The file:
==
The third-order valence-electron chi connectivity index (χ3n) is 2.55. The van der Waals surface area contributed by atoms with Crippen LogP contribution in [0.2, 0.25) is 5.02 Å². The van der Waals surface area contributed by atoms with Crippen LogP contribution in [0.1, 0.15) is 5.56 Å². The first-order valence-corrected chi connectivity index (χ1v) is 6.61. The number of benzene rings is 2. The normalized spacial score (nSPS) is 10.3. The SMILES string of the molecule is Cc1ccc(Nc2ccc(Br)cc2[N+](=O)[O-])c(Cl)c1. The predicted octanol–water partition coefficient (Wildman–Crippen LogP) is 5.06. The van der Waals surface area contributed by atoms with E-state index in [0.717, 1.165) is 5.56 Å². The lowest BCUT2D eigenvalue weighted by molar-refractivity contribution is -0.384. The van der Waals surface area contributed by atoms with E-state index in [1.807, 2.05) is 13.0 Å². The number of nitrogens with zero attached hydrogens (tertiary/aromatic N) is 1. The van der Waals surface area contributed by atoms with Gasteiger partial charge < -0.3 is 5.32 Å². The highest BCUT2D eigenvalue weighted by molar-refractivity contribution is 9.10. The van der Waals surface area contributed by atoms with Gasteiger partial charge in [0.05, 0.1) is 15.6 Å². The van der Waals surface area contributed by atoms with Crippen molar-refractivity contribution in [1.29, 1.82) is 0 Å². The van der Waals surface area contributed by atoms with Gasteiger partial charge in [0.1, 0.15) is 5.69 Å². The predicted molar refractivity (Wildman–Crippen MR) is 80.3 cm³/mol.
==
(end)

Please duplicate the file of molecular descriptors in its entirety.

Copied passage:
The third-order valence-electron chi connectivity index (χ3n) is 2.55. The van der Waals surface area contributed by atoms with Crippen LogP contribution in [0.2, 0.25) is 5.02 Å². The van der Waals surface area contributed by atoms with Crippen LogP contribution in [0.1, 0.15) is 5.56 Å². The first-order valence-corrected chi connectivity index (χ1v) is 6.61. The number of benzene rings is 2. The normalized spacial score (nSPS) is 10.3. The SMILES string of the molecule is Cc1ccc(Nc2ccc(Br)cc2[N+](=O)[O-])c(Cl)c1. The predicted octanol–water partition coefficient (Wildman–Crippen LogP) is 5.06. The van der Waals surface area contributed by atoms with E-state index in [0.717, 1.165) is 5.56 Å². The lowest BCUT2D eigenvalue weighted by molar-refractivity contribution is -0.384. The van der Waals surface area contributed by atoms with E-state index in [1.807, 2.05) is 13.0 Å². The number of nitrogens with zero attached hydrogens (tertiary/aromatic N) is 1. The van der Waals surface area contributed by atoms with Gasteiger partial charge < -0.3 is 5.32 Å². The highest BCUT2D eigenvalue weighted by molar-refractivity contribution is 9.10. The van der Waals surface area contributed by atoms with Gasteiger partial charge in [0.05, 0.1) is 15.6 Å². The van der Waals surface area contributed by atoms with Crippen molar-refractivity contribution in [1.29, 1.82) is 0 Å². The van der Waals surface area contributed by atoms with Gasteiger partial charge in [0.1, 0.15) is 5.69 Å². The predicted molar refractivity (Wildman–Crippen MR) is 80.3 cm³/mol.